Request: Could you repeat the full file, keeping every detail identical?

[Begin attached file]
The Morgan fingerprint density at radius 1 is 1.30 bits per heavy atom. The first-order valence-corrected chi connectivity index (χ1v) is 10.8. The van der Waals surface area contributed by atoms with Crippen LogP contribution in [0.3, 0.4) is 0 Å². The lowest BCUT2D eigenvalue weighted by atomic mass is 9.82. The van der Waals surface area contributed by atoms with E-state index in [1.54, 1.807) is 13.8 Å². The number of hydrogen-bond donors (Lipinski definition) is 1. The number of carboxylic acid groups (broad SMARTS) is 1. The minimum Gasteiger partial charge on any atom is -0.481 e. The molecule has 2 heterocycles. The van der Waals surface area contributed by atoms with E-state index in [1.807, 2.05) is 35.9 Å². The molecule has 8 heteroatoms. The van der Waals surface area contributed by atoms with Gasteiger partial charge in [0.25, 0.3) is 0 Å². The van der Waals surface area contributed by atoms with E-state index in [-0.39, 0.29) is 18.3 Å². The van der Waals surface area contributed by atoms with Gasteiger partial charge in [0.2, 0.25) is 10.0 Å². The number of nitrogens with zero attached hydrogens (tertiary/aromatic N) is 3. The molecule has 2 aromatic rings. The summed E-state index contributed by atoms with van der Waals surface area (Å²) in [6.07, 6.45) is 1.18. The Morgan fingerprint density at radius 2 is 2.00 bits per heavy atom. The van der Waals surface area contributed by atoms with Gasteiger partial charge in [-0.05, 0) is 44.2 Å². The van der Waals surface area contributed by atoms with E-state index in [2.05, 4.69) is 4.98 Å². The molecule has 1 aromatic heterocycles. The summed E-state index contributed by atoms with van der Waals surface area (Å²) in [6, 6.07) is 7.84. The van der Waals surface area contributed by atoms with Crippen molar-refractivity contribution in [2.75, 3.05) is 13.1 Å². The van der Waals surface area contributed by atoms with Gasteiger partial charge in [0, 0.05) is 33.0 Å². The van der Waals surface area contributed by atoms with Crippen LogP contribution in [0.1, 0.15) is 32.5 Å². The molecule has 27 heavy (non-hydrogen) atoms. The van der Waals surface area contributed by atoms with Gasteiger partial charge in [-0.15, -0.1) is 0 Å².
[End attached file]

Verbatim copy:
The Morgan fingerprint density at radius 1 is 1.30 bits per heavy atom. The first-order valence-corrected chi connectivity index (χ1v) is 10.8. The van der Waals surface area contributed by atoms with Crippen LogP contribution in [0.3, 0.4) is 0 Å². The lowest BCUT2D eigenvalue weighted by atomic mass is 9.82. The van der Waals surface area contributed by atoms with E-state index in [1.54, 1.807) is 13.8 Å². The number of hydrogen-bond donors (Lipinski definition) is 1. The number of carboxylic acid groups (broad SMARTS) is 1. The minimum Gasteiger partial charge on any atom is -0.481 e. The molecule has 2 heterocycles. The van der Waals surface area contributed by atoms with E-state index in [1.807, 2.05) is 35.9 Å². The molecule has 8 heteroatoms. The van der Waals surface area contributed by atoms with Gasteiger partial charge in [0.25, 0.3) is 0 Å². The van der Waals surface area contributed by atoms with E-state index in [-0.39, 0.29) is 18.3 Å². The van der Waals surface area contributed by atoms with Gasteiger partial charge in [0.2, 0.25) is 10.0 Å². The number of nitrogens with zero attached hydrogens (tertiary/aromatic N) is 3. The molecule has 2 aromatic rings. The summed E-state index contributed by atoms with van der Waals surface area (Å²) in [6.07, 6.45) is 1.18. The Morgan fingerprint density at radius 2 is 2.00 bits per heavy atom. The van der Waals surface area contributed by atoms with Gasteiger partial charge in [-0.05, 0) is 44.2 Å². The van der Waals surface area contributed by atoms with E-state index in [2.05, 4.69) is 4.98 Å². The molecule has 1 aromatic heterocycles. The summed E-state index contributed by atoms with van der Waals surface area (Å²) in [6, 6.07) is 7.84. The van der Waals surface area contributed by atoms with Crippen molar-refractivity contribution in [2.75, 3.05) is 13.1 Å². The van der Waals surface area contributed by atoms with Gasteiger partial charge in [0, 0.05) is 33.0 Å². The van der Waals surface area contributed by atoms with Crippen LogP contribution in [0.1, 0.15) is 32.5 Å². The molecule has 27 heavy (non-hydrogen) atoms. The van der Waals surface area contributed by atoms with Gasteiger partial charge in [-0.15, -0.1) is 0 Å².